• May 29th, 2020

Communal farmers embrace unified goat marketing system

Staff Reporter Windhoek Communal farmers are showing a huge interest in managing and increasing their goat farming businesses. This is after publication of an article on goat farmers pleading for a unified marketing system to uplift the current status of goat meat and goat products. Small scale farmers in rural areas are now interested in a strong goat breeders market in Namibia, saying they would like to make the jump and become part of the export marketing system which shows promises of good mark-ups and solid income for them and their families. They also applaud the diversity of goat farming and the many uses of goat products. Goats produce about three percent of the world’s total annual milk supply. Some goats are bred specifically for milk. Unprocessed goat milk has small, well-emulsified fat globules, which means the cream remains suspended in the milk instead of rising to the top, as in unprocessed cow milk. Therefore, it does not need to be homogenised. Indeed, if goat milk is to be used to make cheese, homogenisation is not recommended, as this changes the structure of the milk, affecting the culture’s ability to coagulate the milk and the final quality and yield of cheese. Goat milk is commonly processed into cheese, butter, ice cream, yogurt, cajeta and other products. Goat cheese is known as fromage de chèvre (“goat cheese”) in France. Some varieties include Rocamadour and Montrachet. Goat butter is white because goats produce milk with the yellow beta-carotene converted to a colourless form of vitamin A. The skin of goats is a valuable by product of goat farming. Up until 1849 all Rolls of Parliament were written upon parchment usually made from goatskin. Another popular use is for drum skins. Parchment is prepared by liming (in a solution of quick lime) to loosen the hair follicles. After several days in this bath, the hair can then be scraped off and the under surface of the skin scraped clean. After that, the finished skins are sewn into a wooden frame to dry and shrink. Goat meat is savory and less sweet than beef but slightly sweeter than lamb. It can be prepared in a variety of ways, such as being stewed, curried, baked, grilled, barbecued, minced, canned, fried or made into sausage. In Africa, the Chaga people of Tanzania, a ceremonial goat (locally called Ndafu) would be gutted and roasted as whole as part of tradition that spans hundreds of years. The ceremonial goat is the preferred replacement to the wedding cake used in many weddings around the world. Goat has a reputation for having a strong, gamey flavor but the taste can also be mild, depending on how it is raised and prepared. Despite being classified as red meat, goat is leaner and contains less cholesterol, fat and protein than both lamb and beef, and less energy than beef or chicken. Therefore, it requires low-heat, slow cooking to preserve tenderness and moisture. Goats consume less forage than beef cattle. An acre of pasture can sustain 10 goats or more, compared to two steers. Goat meat production is growing rapidly, but is still less than 4 percent of total meat production.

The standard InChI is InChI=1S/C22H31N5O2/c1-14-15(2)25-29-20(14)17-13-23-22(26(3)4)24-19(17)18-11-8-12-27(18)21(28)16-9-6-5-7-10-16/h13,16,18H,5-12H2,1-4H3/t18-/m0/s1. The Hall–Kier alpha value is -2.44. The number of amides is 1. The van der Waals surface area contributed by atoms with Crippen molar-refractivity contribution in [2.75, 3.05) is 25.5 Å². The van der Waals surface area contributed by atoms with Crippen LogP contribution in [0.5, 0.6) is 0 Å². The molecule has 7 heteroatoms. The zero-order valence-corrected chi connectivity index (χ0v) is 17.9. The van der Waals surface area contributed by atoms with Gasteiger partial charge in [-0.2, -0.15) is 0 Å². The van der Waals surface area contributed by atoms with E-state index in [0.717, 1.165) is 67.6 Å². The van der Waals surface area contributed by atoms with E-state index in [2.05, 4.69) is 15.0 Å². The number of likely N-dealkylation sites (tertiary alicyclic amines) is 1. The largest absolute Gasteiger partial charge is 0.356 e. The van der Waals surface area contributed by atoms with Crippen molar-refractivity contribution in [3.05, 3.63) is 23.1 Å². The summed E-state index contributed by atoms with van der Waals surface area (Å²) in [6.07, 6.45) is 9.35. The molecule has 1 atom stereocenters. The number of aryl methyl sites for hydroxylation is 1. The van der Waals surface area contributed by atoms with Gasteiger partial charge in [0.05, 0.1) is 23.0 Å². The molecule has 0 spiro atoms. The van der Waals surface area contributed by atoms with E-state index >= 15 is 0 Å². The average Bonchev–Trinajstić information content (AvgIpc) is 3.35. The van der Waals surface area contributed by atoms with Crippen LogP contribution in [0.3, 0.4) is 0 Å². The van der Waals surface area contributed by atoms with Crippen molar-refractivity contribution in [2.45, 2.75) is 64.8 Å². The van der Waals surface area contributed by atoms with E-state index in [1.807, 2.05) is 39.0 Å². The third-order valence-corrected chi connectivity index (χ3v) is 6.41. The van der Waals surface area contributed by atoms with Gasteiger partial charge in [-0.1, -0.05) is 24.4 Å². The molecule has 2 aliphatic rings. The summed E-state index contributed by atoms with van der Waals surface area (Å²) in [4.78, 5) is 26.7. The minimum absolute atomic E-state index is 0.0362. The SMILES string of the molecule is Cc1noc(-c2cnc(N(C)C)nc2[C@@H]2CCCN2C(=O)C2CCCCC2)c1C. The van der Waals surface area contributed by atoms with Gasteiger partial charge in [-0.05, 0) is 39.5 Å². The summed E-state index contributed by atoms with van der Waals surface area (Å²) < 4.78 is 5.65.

New Era Reporter
2017-12-12 16:11:25 | 2 years ago

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